The many stories, the lives I can only piece together with the remaining records, are longing to be told. I hear their voices crying to me, asking me to celebrate their existence, and I intend to do just that!

ILLUSTRATIONS BY:

Dover Publications, Inc., Mineola, New York, Electronic Clip Art, Civil War Illustrations, 2003.

Dover Publications, Inc., Mineola, New York, Electronic Clip Art, American Historical Illustrations and Emblems, 2001.

Dover Publications, Inc., Mineola, New York, Electronic Clip Art, Old-Fashioned Nautical Illustrations, 2002.

Dover Publications, Inc., Mineola, New York, Electronic Clip Art, 1100 Pictorial Symbols, 2007.

Saturday, December 1, 2012

NEW HAMPSHIRE OBITS ON FAMILYSEARCH.ORG

fter reading the Nutfield Genealogy post dated November 29, 2012 entitiled “Find NH Town Clerk Records On Line” (http://nutfieldgenealogy.blogspot.com/2012/11/find-nh-town-clerk-records-on-line.html?utm_source=feedburner&utm_medium=email&utm_campaign=Feed%3A+NutfieldGenealogy+%28Nutfield+Genealogy%29), I was inspired to check out  the FamilySearch website’s New Hampshire Historical Records Collection (https://familysearch.org/search/collection/list#page=1&countryId=41).  I have a number of Spaulding ancestors who were from New Hampshire.


The first database I checked was New Hampshire, Hillsborough County, Manchester, Cemetery Records, 1800-2007, Obituaries. There I found fairly recent obituaries for several Spauldings. Here is a summary of my findings:

KAY ADAMS SPAULDING
  • Kay died in 2003
  • Her husband’s name was Kenneth and he predeceased her.
  • The names of her son and two grandsons are included.
  • The Rev. Frank Irvine performed the service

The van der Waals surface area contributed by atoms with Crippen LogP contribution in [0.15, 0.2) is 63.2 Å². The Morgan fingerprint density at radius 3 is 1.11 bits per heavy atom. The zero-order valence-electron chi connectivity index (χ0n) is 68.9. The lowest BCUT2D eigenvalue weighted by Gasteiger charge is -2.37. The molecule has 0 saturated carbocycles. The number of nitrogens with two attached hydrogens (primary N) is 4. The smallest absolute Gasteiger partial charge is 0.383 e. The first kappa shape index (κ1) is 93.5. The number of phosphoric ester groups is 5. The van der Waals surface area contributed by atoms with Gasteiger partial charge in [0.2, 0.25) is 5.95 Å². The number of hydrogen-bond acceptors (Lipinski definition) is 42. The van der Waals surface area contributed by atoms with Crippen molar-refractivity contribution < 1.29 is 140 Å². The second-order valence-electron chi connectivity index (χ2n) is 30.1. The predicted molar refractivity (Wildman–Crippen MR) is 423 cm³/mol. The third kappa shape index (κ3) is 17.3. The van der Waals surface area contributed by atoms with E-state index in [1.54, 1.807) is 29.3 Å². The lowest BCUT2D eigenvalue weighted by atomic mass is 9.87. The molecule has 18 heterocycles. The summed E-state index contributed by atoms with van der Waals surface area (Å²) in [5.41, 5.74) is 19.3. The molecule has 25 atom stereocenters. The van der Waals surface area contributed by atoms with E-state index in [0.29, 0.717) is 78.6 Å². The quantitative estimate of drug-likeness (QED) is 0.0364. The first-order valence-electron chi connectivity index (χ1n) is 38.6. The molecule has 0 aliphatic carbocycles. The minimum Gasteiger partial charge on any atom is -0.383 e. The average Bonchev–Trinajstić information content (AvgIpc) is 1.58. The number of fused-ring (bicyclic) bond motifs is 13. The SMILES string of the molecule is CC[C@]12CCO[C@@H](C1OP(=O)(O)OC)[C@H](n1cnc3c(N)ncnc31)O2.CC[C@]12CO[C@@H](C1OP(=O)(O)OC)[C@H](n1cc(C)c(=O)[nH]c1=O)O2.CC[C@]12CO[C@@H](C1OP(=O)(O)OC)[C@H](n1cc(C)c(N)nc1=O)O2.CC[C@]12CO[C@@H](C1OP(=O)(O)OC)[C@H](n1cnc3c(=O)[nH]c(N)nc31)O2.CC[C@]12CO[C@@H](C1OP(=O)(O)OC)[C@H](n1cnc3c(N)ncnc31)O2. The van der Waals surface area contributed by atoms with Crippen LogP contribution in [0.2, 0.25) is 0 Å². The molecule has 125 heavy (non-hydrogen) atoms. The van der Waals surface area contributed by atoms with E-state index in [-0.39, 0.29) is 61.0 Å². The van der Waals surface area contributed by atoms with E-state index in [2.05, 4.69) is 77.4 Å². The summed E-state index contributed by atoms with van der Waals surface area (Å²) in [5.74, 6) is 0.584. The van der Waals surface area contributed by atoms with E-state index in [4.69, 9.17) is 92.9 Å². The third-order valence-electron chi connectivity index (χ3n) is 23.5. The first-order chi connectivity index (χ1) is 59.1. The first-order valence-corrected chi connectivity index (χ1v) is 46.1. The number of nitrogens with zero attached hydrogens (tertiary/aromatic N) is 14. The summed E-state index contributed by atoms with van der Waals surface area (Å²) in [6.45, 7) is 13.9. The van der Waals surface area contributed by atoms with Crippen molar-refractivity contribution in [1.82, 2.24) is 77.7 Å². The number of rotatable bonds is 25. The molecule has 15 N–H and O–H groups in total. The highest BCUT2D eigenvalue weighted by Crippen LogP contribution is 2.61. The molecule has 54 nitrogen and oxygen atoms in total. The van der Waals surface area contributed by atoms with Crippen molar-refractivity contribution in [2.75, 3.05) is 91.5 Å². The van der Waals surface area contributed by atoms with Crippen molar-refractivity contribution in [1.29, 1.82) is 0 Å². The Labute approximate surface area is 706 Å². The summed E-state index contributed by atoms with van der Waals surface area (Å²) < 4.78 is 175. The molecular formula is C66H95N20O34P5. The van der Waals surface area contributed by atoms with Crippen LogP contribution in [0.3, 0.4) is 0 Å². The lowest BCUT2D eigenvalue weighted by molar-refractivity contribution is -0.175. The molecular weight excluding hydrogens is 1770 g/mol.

• Kay is buried in Pine Grove Cemetery in Manchester.  (1)

KENNETH C. SPAULDING
  • Kenneth died in 2001.
  • His parents were Clarence W. and E. Belle (Hesseltine) Spaulding.
  • He served in World War II. 
  • He worked for the New Hampshire Department of Transportation and Navy Bureau of Yards and Docks, the U.S. Department of Agriculture, the U.S. Postal Service, and he owned his own poultry farm.
  • He was a member of the Masonic fraternity and the American Legion.
  • The names of his wife and son are included.
  • He is buried in Pine Grove Cemetery in Manchester. (2)

CHARLOTTE SPAULDING
  • Charlotte died in 2007.
  • Her husband, Edward Spaulding, died in 1977.
  • The names of her children and grandchildren are listed.
  • A photograph of Charlotte is included. (3)

CHARLES W. SPAULDING
  • Charles died in 2006.
  • His parents were Clarence and Dorothy (Lambert) Spaulding.
  • He was a member of Grace Church Episcopal.
  • His wife of 57 years was Juliette A. (Noury) Spaulding.
  • His children’s and grandchildren’s names are included. It also refers to a sister, nieces and nephews.
  • He is buried in Pine Grove Cemetery in Manchester. (4)


HENRY W. SPAULDING
  • Henry died in 2006.
  • Wallis and Florence (Knight) Spaulding were his parents.
  • He had a distinguished military record and served in World War II.
  • He was former president of the Indian Head Shoe Company in Manchester, New Hampshire, and  the former President of the Daniel Webster Council of the Boy Scouts of America.
  • He was a member of the Manchester Historical Society and the Currier Art Gallery.
  • He was a 32nd degree Mason, Bektash Shriner.
  • He was a member of the Founders and Patriots of America and the Sons of the American Revolution.
  • The names of his family members are listed.
  • He is buried in Pine Grove Cemetery in Manchester.
  • The obituary had Henry’s picture. (5)


THOMAS J. SPAULDING
  • Thomas died in 1998.
  • He was the former principal at Trinity High School.
  • Thomas G. and Elizabeth (McNabe-Brown) Spaulding were his parents.
  •  He was a veteran of World War II and the Korean and Vietnam Wars.
  • The obituary lists his family members as well as the church he attended.